ECONOMIC PERSPECTIVES – 24

[Early-November 2017]

PROTECTIONISM IS SIMPLY “PATRONAGE” IN A MODERN GUISE

Protectionist policies are by no means confined to trade deals. Yet, in every one of their guises they appeal for popular support from local commercial interests, pleading fairness, justice and equity to justify their anti-competitive political demands. Rational economic principles take a back seat.

The obvious antidote to these tendencies is to promote competition – not just by eliminating barriers to trade, but by eliminating the very concept of what is “fair”.

I don’t know if there are such things as “unfair” competition or “unfair” trading practices, but if there are, I haven’t encountered them. I am, of course, as familiar as you are with cases of special pleading by sectional interests and unions in the name of job protection – indeed industry protection, from chickens to steel to motor cars – but, as set out in “Economic Perspectives” 14 and 23 [copies on request], lobbying by special-interest groups to impose tariffs, or grant subsidies, (what was once labelled “patronage”), is without exception dangerously misplaced.

Raising taxes to pay for waste

 

competition in tax policy is an equally healthy antidote

 

As with competition generally, competition in tax policy is an equally healthy antidote to protectionism. If a particular government is able to manage its affairs efficiently, imposing regulations sparingly, eliminating waste and keeping welfare commitments within affordable bounds (Wow, that’s a big “if”!) – its tax policies will reflect its relatively lower revenue needs, and its citizens will benefit accordingly by being able to spend, or save, more of their own earnings.

In the UK, however, a prodigious amount of waste arises from the idea that, as a wealthy country, we should be pulling our weight when it comes to such emotive triggers as overseas aid. This money, taken from the earnings of UK citizens, is simply allocated by the Treasury to government departments and, from them, to aid receptacles of questionable provenance. This practice has absolutely nothing to do with humanitarian instincts to alleviate suffering when hurricanes or famines strike.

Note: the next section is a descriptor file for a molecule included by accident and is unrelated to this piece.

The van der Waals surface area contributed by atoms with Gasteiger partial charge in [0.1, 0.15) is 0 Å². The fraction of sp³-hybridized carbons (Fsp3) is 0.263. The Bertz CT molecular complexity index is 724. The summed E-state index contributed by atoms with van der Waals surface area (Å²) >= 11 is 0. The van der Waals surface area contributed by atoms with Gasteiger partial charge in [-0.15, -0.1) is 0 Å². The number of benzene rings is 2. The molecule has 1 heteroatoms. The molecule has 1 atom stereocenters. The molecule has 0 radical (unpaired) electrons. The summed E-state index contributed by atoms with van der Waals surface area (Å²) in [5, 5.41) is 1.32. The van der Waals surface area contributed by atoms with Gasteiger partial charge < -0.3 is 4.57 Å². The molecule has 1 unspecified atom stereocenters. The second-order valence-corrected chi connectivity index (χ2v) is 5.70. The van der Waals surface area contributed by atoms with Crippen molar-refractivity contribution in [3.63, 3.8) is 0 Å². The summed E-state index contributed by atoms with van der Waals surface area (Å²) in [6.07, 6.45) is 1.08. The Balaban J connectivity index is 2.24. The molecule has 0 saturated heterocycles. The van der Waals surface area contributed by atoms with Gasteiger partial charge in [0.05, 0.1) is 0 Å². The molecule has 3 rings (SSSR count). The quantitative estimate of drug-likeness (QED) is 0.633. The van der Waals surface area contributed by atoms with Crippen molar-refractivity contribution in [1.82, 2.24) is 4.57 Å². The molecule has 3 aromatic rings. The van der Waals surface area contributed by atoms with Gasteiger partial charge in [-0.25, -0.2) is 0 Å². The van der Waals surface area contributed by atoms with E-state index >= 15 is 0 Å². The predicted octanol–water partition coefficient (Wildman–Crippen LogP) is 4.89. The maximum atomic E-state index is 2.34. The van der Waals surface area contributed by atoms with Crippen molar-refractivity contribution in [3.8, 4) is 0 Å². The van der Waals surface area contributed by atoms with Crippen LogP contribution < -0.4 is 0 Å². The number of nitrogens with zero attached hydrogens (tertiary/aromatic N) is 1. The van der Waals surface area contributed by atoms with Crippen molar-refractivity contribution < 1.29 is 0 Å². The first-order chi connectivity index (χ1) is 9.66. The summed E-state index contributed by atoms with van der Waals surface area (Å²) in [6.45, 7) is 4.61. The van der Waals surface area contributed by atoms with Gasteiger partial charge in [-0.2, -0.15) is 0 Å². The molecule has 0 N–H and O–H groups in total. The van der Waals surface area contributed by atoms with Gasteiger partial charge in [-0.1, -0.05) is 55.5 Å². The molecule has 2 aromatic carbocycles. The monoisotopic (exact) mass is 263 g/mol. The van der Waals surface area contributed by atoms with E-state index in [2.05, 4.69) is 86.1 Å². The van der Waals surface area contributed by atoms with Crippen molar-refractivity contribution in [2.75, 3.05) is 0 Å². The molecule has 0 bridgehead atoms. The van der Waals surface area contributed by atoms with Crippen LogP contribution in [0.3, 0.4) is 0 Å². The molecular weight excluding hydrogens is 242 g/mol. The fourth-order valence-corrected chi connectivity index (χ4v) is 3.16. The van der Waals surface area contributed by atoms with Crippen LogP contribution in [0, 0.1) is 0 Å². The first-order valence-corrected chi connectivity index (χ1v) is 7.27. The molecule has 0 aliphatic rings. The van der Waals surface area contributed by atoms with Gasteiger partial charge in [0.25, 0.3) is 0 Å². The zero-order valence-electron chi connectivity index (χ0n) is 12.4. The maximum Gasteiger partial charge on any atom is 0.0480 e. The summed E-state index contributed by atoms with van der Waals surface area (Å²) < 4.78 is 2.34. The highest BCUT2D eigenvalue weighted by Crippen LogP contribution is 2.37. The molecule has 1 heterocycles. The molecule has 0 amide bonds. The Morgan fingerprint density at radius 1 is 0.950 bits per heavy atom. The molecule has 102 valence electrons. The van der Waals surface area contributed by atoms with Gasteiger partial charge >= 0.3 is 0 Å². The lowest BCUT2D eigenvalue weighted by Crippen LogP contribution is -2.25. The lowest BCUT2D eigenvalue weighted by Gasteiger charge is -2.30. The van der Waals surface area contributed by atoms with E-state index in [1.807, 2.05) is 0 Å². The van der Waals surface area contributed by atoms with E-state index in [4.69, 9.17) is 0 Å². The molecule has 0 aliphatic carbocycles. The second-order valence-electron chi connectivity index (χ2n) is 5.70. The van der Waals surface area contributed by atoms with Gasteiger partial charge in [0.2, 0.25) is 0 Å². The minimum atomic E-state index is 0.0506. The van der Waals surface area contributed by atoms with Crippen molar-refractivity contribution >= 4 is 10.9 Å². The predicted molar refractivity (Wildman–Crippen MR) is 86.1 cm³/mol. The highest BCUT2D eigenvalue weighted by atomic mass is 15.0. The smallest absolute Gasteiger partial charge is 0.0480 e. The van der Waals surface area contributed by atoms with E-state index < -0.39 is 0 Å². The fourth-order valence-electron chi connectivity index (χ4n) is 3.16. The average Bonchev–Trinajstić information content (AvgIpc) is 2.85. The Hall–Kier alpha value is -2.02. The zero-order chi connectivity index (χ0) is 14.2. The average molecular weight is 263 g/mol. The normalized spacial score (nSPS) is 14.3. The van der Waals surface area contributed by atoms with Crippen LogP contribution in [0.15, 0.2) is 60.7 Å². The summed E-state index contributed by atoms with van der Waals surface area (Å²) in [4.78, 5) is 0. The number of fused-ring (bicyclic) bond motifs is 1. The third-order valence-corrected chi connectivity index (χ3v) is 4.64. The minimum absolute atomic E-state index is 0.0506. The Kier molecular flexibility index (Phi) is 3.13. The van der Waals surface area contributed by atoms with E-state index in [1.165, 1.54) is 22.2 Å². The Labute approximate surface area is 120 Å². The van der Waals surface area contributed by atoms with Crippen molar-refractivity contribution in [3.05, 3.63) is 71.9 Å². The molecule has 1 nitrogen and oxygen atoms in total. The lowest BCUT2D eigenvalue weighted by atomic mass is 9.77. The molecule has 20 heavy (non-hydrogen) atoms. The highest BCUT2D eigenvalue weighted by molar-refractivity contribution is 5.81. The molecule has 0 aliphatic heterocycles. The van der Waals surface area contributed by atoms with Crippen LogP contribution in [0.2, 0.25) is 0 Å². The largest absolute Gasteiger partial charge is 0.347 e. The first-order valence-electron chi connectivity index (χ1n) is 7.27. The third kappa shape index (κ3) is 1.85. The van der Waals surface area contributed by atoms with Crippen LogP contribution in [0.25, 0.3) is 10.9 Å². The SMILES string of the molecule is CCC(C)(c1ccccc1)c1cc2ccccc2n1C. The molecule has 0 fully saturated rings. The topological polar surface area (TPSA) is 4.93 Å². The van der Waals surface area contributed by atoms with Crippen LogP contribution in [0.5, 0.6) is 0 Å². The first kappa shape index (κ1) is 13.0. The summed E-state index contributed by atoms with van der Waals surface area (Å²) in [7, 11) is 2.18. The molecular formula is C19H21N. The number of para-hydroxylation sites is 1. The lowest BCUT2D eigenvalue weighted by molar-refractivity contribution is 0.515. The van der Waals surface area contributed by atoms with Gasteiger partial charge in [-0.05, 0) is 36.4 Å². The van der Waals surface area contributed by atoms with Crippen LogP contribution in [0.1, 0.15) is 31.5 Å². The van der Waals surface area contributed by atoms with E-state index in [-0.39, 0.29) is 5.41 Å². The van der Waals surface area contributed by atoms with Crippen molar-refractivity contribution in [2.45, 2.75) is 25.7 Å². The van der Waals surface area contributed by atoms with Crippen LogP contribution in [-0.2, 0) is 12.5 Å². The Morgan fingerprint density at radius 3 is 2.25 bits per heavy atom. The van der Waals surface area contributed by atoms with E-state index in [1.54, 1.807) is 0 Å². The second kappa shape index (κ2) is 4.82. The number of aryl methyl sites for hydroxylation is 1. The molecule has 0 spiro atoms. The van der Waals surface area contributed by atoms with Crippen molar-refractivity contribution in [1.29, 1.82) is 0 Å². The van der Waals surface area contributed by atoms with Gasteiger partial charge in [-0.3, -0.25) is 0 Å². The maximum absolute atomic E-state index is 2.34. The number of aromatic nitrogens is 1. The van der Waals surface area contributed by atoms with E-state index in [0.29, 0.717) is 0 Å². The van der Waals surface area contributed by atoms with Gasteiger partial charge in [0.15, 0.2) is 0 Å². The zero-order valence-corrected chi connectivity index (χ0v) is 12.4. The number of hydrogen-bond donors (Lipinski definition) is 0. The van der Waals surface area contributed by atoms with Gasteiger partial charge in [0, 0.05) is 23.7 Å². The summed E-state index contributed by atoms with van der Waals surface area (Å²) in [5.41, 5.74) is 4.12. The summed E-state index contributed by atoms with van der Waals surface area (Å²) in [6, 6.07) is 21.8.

As with so many attempts by government to “do the right thing”, yet somehow managing to achieve the exact opposite, its aid budget, currently standing at £13.3 billion, is based on “targets”. So what actually happens in this scramble to meet the quota for throwing our money away? Our Department of Health, bless them, gave £15 million to pay for anti-smoking classes in Cambodia, Colombia, Egypt and Myanmar, all known for an egregious scale of corruption.

And China? It would be hilarious if it were not so ghastly: the Foreign Office allocated £3 million to help China develop football! China’s premier league is paying its star players wages of over £600,000 per week, and luring the world’s best players. While our health service, schools, police, military, etc, struggle under budgetary pressure, we find that the struggle faced by Whitehall is to find inventive ways of shunting £13 billion into someone else’s pockets.

“Tax equalisation” – what an idea!

 

a retributive attack on US hi-tech corporations, and it will, if successful, backfire spectacularly

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Yet here I am in France again, where the new boy on the block, President Macron, has picked up on the EU’s latest mission statement, and announced his intention to implement a policy of “tax equalisation”. Does this idea sound familiar? Well, take it from me, it’s rubbish! Unmasked, it is simply a retributive attack on US hi-tech corporations, and it will, if successful, backfire spectacularly.

The governments of France, Spain, Germany and Italy are now trying to find a way to “redistribute” (steal?) the prodigious resources of Amazon, Google, Apple, Facebook, Microsoft, et al, by imposing an “equalisation tax” on these internet giants, based on their turnover, and prohibiting them from routing business through Luxembourg, Ireland, or any other low-tax jurisdiction. As thoughtless knee-jerk policies go, this one takes some beating! (As an aside, Luxembourg is Jean-Claude Juncker’s personal fiefdom, so he may soon be facing a little domestic flak!)